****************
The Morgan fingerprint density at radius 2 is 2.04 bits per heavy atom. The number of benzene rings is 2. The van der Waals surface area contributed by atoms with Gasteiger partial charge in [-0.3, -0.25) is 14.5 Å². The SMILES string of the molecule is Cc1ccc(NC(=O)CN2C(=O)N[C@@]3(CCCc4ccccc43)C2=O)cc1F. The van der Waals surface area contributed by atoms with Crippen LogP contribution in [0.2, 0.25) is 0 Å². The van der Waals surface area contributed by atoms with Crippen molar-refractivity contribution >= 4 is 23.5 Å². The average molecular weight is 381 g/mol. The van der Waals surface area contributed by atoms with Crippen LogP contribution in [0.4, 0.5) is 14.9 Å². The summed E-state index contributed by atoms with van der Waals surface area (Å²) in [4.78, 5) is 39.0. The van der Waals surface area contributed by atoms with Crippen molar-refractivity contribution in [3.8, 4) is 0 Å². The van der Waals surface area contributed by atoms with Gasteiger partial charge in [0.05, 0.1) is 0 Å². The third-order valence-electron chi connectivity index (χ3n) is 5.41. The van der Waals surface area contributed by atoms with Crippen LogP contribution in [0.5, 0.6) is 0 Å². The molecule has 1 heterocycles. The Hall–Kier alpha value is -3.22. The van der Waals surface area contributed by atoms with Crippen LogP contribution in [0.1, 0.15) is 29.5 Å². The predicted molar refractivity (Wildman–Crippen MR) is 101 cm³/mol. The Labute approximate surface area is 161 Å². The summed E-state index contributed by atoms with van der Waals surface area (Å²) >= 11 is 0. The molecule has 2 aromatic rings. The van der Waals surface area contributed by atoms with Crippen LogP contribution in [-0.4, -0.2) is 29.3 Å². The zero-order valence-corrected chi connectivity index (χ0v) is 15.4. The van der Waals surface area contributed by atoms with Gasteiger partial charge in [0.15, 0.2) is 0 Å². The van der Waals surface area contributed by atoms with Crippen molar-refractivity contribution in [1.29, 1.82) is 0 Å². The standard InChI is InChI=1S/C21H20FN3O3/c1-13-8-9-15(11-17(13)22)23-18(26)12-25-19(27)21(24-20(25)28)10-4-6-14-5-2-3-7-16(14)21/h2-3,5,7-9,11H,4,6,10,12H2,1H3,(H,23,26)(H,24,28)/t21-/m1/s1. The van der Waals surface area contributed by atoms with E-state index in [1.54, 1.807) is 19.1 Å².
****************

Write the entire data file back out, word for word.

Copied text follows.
The Morgan fingerprint density at radius 2 is 2.04 bits per heavy atom. The number of benzene rings is 2. The van der Waals surface area contributed by atoms with Gasteiger partial charge in [-0.3, -0.25) is 14.5 Å². The SMILES string of the molecule is Cc1ccc(NC(=O)CN2C(=O)N[C@@]3(CCCc4ccccc43)C2=O)cc1F. The van der Waals surface area contributed by atoms with Crippen LogP contribution in [0.2, 0.25) is 0 Å². The van der Waals surface area contributed by atoms with Crippen molar-refractivity contribution >= 4 is 23.5 Å². The average molecular weight is 381 g/mol. The van der Waals surface area contributed by atoms with Crippen LogP contribution in [0.4, 0.5) is 14.9 Å². The summed E-state index contributed by atoms with van der Waals surface area (Å²) in [4.78, 5) is 39.0. The van der Waals surface area contributed by atoms with Crippen molar-refractivity contribution in [3.8, 4) is 0 Å². The van der Waals surface area contributed by atoms with Gasteiger partial charge in [0.05, 0.1) is 0 Å². The third-order valence-electron chi connectivity index (χ3n) is 5.41. The van der Waals surface area contributed by atoms with Crippen LogP contribution in [0.5, 0.6) is 0 Å². The molecule has 1 heterocycles. The Hall–Kier alpha value is -3.22. The van der Waals surface area contributed by atoms with Crippen LogP contribution in [0.1, 0.15) is 29.5 Å². The predicted molar refractivity (Wildman–Crippen MR) is 101 cm³/mol. The Labute approximate surface area is 161 Å². The summed E-state index contributed by atoms with van der Waals surface area (Å²) >= 11 is 0. The molecule has 2 aromatic rings. The van der Waals surface area contributed by atoms with Crippen LogP contribution in [-0.4, -0.2) is 29.3 Å². The zero-order valence-corrected chi connectivity index (χ0v) is 15.4. The van der Waals surface area contributed by atoms with Gasteiger partial charge in [0.15, 0.2) is 0 Å². The van der Waals surface area contributed by atoms with Crippen molar-refractivity contribution in [1.29, 1.82) is 0 Å². The standard InChI is InChI=1S/C21H20FN3O3/c1-13-8-9-15(11-17(13)22)23-18(26)12-25-19(27)21(24-20(25)28)10-4-6-14-5-2-3-7-16(14)21/h2-3,5,7-9,11H,4,6,10,12H2,1H3,(H,23,26)(H,24,28)/t21-/m1/s1. The van der Waals surface area contributed by atoms with E-state index in [1.54, 1.807) is 19.1 Å².